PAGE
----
Japan journalist freed from Syria

Japanese journalist Jumpei Yasuda has been freed after being held in Syria for three years.A Japanese journalist freed after more than three years of captivity in Syria says he’s safe in neighbouring Turkey.
苏州夜生活

Japanese Foreign Minister Taro Kono says embassy officials met with the freelance journalist, Jumpei Yasuda, at an immigration centre in southern Turkey near the border with Syria.

“We are extremely pleased that we have confirmed the safety of Mr. Jumpei Yasuda,” Kono told reporters.

Yasuda was kidnapped in 2015 by al-Qaeda’s branch in Syria, known at the time as the al-Nusra Front, after contact with him was lost in June that year. A war monitoring group said he was most recently held by a Syrian commander with the Turkistan Islamic Party, which mostly consists of Chinese jihadis in Syria.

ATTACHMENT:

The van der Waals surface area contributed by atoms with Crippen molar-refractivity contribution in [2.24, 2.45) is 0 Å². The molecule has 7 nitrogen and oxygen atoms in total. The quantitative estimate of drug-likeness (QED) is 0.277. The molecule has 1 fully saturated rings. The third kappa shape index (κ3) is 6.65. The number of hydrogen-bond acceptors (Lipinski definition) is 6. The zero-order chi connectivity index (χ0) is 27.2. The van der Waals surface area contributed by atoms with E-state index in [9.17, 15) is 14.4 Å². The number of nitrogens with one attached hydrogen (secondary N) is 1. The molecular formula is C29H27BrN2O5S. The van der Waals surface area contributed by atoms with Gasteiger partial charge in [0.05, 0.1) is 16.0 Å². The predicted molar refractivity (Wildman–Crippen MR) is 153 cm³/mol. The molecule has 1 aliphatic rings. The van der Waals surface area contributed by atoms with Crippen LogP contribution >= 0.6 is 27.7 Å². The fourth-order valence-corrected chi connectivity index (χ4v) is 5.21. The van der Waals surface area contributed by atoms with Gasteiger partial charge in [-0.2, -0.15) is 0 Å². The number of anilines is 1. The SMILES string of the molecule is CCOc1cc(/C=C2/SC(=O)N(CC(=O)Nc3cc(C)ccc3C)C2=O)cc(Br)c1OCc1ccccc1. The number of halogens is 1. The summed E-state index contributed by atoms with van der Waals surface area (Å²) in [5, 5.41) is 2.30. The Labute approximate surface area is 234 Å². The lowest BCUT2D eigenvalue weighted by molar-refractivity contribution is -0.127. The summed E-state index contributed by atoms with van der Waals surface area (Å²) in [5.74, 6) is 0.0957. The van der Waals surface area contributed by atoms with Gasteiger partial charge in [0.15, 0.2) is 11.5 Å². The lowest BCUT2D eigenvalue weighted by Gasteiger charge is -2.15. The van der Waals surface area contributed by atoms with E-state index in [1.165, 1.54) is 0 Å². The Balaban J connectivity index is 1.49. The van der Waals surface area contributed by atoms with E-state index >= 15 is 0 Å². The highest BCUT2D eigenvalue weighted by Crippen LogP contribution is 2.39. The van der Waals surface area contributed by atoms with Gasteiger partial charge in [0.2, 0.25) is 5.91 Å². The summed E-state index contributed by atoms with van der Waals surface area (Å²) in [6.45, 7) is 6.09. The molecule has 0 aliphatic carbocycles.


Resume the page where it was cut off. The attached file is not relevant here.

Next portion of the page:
“My name is Jumpei Yasuda, Japanese journalist. I have been held in Syria for 40 months,” Yasuda said, somewhat haltingly, in English in comments broadcast by Japan’s NHK public television.

“Now I am in Turkey. Now I am in safe condition. Thank you very much.”

NHK said the video was shot inside the immigration centre and was released by the local government in Turkey’s Hatay province.

News of Yasuda’s release came late Tuesday from Qatar, which helped in obtaining his freedom along with Turkey and other countries in the region, Japanese Chief Cabinet Secretary Yoshihide Suga said.

Asked if any ransom was involved, Suga said: “There is no fact that ransom money was paid.”

Yasuda’s wife, a singer who goes by the name Myu, was on a live talk show on Japanese television and shed tears when she heard Kono confirm that her husband was safe.

“First I want to tell him welcome back, and then praise him for enduring,” she said.

“I’m so glad he survived.”

Yasuda’s parents earlier said they couldn’t wait to see their son return home.

“I was just praying for his safe return,” his mother Sachiko Yasuda, 75, told Japan’s NHK public television as she and her husband stood in front of their home outside Tokyo, holding a “thousand cranes” well-wishing origami ornament that she had added to every day for three years.